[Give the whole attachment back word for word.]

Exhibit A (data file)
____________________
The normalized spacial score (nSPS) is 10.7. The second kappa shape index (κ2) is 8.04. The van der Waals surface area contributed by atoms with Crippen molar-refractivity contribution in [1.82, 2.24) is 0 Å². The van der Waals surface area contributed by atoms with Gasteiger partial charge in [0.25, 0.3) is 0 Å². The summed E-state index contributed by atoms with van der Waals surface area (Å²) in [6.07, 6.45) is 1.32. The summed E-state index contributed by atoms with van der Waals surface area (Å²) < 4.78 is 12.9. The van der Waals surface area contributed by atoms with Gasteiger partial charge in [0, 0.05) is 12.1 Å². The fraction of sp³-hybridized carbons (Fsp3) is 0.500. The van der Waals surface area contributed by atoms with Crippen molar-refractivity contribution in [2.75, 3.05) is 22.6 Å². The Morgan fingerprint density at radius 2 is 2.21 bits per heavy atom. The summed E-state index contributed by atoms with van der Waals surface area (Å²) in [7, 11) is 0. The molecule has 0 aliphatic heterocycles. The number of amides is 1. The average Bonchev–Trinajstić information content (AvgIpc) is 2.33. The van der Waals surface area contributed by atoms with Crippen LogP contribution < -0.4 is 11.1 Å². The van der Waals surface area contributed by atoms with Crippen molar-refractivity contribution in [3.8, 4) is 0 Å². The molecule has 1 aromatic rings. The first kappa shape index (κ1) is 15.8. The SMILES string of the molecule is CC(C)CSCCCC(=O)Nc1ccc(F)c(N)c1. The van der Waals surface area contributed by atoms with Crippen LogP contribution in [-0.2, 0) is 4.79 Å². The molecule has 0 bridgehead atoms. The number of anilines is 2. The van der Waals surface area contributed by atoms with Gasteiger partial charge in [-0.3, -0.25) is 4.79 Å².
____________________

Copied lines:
The normalized spacial score (nSPS) is 10.7. The second kappa shape index (κ2) is 8.04. The van der Waals surface area contributed by atoms with Crippen molar-refractivity contribution in [1.82, 2.24) is 0 Å². The van der Waals surface area contributed by atoms with Gasteiger partial charge in [0.25, 0.3) is 0 Å². The summed E-state index contributed by atoms with van der Waals surface area (Å²) in [6.07, 6.45) is 1.32. The summed E-state index contributed by atoms with van der Waals surface area (Å²) < 4.78 is 12.9. The van der Waals surface area contributed by atoms with Gasteiger partial charge in [0, 0.05) is 12.1 Å². The fraction of sp³-hybridized carbons (Fsp3) is 0.500. The van der Waals surface area contributed by atoms with Crippen molar-refractivity contribution in [2.75, 3.05) is 22.6 Å². The Morgan fingerprint density at radius 2 is 2.21 bits per heavy atom. The summed E-state index contributed by atoms with van der Waals surface area (Å²) in [7, 11) is 0. The molecule has 0 aliphatic heterocycles. The number of amides is 1. The average Bonchev–Trinajstić information content (AvgIpc) is 2.33. The van der Waals surface area contributed by atoms with Crippen LogP contribution < -0.4 is 11.1 Å². The van der Waals surface area contributed by atoms with Crippen molar-refractivity contribution in [3.8, 4) is 0 Å². The molecule has 1 aromatic rings. The first kappa shape index (κ1) is 15.8. The SMILES string of the molecule is CC(C)CSCCCC(=O)Nc1ccc(F)c(N)c1. The van der Waals surface area contributed by atoms with Crippen LogP contribution in [-0.2, 0) is 4.79 Å². The molecule has 0 bridgehead atoms. The number of anilines is 2. The van der Waals surface area contributed by atoms with Gasteiger partial charge in [-0.3, -0.25) is 4.79 Å².